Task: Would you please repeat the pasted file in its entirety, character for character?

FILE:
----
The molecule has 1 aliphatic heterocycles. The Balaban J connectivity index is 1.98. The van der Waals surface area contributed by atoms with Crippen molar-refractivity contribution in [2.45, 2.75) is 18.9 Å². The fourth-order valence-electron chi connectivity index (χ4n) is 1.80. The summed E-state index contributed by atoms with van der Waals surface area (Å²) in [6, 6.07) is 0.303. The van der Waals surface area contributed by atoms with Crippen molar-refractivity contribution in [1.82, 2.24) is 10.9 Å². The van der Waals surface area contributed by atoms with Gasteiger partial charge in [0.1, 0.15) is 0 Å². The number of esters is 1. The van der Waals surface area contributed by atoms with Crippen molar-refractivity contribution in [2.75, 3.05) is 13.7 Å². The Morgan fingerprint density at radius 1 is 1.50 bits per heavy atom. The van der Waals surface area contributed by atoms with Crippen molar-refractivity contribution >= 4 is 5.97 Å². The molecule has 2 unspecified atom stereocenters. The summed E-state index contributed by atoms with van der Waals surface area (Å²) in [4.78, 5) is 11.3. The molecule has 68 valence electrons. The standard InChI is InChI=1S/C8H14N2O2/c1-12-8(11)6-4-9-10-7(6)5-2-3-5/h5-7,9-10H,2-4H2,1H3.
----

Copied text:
The molecule has 1 aliphatic heterocycles. The Balaban J connectivity index is 1.98. The van der Waals surface area contributed by atoms with Crippen molar-refractivity contribution in [2.45, 2.75) is 18.9 Å². The fourth-order valence-electron chi connectivity index (χ4n) is 1.80. The summed E-state index contributed by atoms with van der Waals surface area (Å²) in [6, 6.07) is 0.303. The van der Waals surface area contributed by atoms with Crippen molar-refractivity contribution in [1.82, 2.24) is 10.9 Å². The van der Waals surface area contributed by atoms with Gasteiger partial charge in [0.1, 0.15) is 0 Å². The number of esters is 1. The van der Waals surface area contributed by atoms with Crippen molar-refractivity contribution in [2.75, 3.05) is 13.7 Å². The Morgan fingerprint density at radius 1 is 1.50 bits per heavy atom. The van der Waals surface area contributed by atoms with Crippen molar-refractivity contribution >= 4 is 5.97 Å². The molecule has 2 unspecified atom stereocenters. The summed E-state index contributed by atoms with van der Waals surface area (Å²) in [4.78, 5) is 11.3. The molecule has 68 valence electrons. The standard InChI is InChI=1S/C8H14N2O2/c1-12-8(11)6-4-9-10-7(6)5-2-3-5/h5-7,9-10H,2-4H2,1H3.